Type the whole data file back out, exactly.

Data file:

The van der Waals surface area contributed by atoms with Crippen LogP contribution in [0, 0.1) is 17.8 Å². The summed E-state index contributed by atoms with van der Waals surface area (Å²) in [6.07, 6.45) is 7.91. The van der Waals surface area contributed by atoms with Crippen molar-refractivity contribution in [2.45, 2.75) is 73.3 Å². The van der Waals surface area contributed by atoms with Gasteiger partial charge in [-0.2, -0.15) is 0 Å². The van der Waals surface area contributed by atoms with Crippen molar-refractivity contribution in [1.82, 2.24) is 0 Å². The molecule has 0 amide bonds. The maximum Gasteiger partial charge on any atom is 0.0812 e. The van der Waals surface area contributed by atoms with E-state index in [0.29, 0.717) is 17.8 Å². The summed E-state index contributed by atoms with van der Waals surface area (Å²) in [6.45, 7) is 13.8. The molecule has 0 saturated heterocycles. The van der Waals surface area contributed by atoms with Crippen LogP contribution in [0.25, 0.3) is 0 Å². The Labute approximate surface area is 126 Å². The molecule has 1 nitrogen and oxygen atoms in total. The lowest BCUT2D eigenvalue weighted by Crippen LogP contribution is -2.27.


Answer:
The van der Waals surface area contributed by atoms with Crippen LogP contribution in [0, 0.1) is 17.8 Å². The summed E-state index contributed by atoms with van der Waals surface area (Å²) in [6.07, 6.45) is 7.91. The van der Waals surface area contributed by atoms with Crippen molar-refractivity contribution in [2.45, 2.75) is 73.3 Å². The van der Waals surface area contributed by atoms with Gasteiger partial charge in [-0.2, -0.15) is 0 Å². The van der Waals surface area contributed by atoms with Crippen molar-refractivity contribution in [1.82, 2.24) is 0 Å². The molecule has 0 amide bonds. The maximum Gasteiger partial charge on any atom is 0.0812 e. The van der Waals surface area contributed by atoms with E-state index in [0.29, 0.717) is 17.8 Å². The summed E-state index contributed by atoms with van der Waals surface area (Å²) in [6.45, 7) is 13.8. The molecule has 0 saturated heterocycles. The van der Waals surface area contributed by atoms with Crippen LogP contribution in [0.25, 0.3) is 0 Å². The Labute approximate surface area is 126 Å². The molecule has 1 nitrogen and oxygen atoms in total. The lowest BCUT2D eigenvalue weighted by Crippen LogP contribution is -2.27.